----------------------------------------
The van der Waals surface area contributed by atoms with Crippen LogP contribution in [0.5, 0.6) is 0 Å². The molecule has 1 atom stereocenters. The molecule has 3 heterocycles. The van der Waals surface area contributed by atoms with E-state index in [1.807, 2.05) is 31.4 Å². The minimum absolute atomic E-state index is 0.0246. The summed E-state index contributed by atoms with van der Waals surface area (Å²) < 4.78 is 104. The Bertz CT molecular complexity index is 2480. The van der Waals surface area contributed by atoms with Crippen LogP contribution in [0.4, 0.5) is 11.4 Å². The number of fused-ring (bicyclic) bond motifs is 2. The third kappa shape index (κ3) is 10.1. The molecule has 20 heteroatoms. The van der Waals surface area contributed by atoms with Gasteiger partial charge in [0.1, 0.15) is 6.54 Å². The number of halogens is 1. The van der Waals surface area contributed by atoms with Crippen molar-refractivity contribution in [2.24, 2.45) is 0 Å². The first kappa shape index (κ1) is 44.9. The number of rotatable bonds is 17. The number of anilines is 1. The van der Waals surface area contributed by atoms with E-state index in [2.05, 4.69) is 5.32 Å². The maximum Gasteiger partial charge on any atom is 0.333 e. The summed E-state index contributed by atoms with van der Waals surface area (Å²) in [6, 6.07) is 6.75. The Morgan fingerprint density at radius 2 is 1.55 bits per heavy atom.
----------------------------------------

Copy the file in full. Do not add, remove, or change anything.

The van der Waals surface area contributed by atoms with Crippen LogP contribution in [0.5, 0.6) is 0 Å². The molecule has 1 atom stereocenters. The molecule has 3 heterocycles. The van der Waals surface area contributed by atoms with E-state index in [1.807, 2.05) is 31.4 Å². The minimum absolute atomic E-state index is 0.0246. The summed E-state index contributed by atoms with van der Waals surface area (Å²) < 4.78 is 104. The Bertz CT molecular complexity index is 2480. The van der Waals surface area contributed by atoms with Crippen LogP contribution in [0.4, 0.5) is 11.4 Å². The number of fused-ring (bicyclic) bond motifs is 2. The third kappa shape index (κ3) is 10.1. The molecule has 20 heteroatoms. The van der Waals surface area contributed by atoms with Gasteiger partial charge in [0.1, 0.15) is 6.54 Å². The number of halogens is 1. The van der Waals surface area contributed by atoms with Crippen molar-refractivity contribution in [2.24, 2.45) is 0 Å². The first kappa shape index (κ1) is 44.9. The number of rotatable bonds is 17. The number of anilines is 1. The van der Waals surface area contributed by atoms with E-state index in [2.05, 4.69) is 5.32 Å². The maximum Gasteiger partial charge on any atom is 0.333 e. The summed E-state index contributed by atoms with van der Waals surface area (Å²) in [6, 6.07) is 6.75. The Morgan fingerprint density at radius 2 is 1.55 bits per heavy atom.